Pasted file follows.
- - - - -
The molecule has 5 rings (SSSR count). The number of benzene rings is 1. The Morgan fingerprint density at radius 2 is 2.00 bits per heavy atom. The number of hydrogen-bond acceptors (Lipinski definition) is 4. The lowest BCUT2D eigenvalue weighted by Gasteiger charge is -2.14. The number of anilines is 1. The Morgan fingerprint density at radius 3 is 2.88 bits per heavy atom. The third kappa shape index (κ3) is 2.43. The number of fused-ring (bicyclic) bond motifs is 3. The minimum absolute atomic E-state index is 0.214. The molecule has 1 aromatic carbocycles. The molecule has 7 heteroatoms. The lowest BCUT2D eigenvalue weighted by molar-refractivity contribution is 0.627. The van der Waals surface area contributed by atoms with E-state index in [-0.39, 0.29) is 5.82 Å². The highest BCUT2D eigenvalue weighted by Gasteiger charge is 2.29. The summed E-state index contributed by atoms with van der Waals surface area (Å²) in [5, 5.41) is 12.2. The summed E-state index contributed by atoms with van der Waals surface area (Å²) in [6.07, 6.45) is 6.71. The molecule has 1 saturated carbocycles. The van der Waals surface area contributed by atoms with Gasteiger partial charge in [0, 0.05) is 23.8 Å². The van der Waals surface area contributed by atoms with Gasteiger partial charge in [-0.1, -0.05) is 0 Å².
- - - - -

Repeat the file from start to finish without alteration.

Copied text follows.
The molecule has 5 rings (SSSR count). The number of benzene rings is 1. The Morgan fingerprint density at radius 2 is 2.00 bits per heavy atom. The number of hydrogen-bond acceptors (Lipinski definition) is 4. The lowest BCUT2D eigenvalue weighted by Gasteiger charge is -2.14. The number of anilines is 1. The Morgan fingerprint density at radius 3 is 2.88 bits per heavy atom. The third kappa shape index (κ3) is 2.43. The number of fused-ring (bicyclic) bond motifs is 3. The minimum absolute atomic E-state index is 0.214. The molecule has 1 aromatic carbocycles. The molecule has 7 heteroatoms. The lowest BCUT2D eigenvalue weighted by molar-refractivity contribution is 0.627. The van der Waals surface area contributed by atoms with E-state index in [-0.39, 0.29) is 5.82 Å². The highest BCUT2D eigenvalue weighted by Gasteiger charge is 2.29. The summed E-state index contributed by atoms with van der Waals surface area (Å²) in [5, 5.41) is 12.2. The summed E-state index contributed by atoms with van der Waals surface area (Å²) in [6.07, 6.45) is 6.71. The molecule has 1 saturated carbocycles. The van der Waals surface area contributed by atoms with Gasteiger partial charge in [0, 0.05) is 23.8 Å². The van der Waals surface area contributed by atoms with Gasteiger partial charge in [-0.1, -0.05) is 0 Å².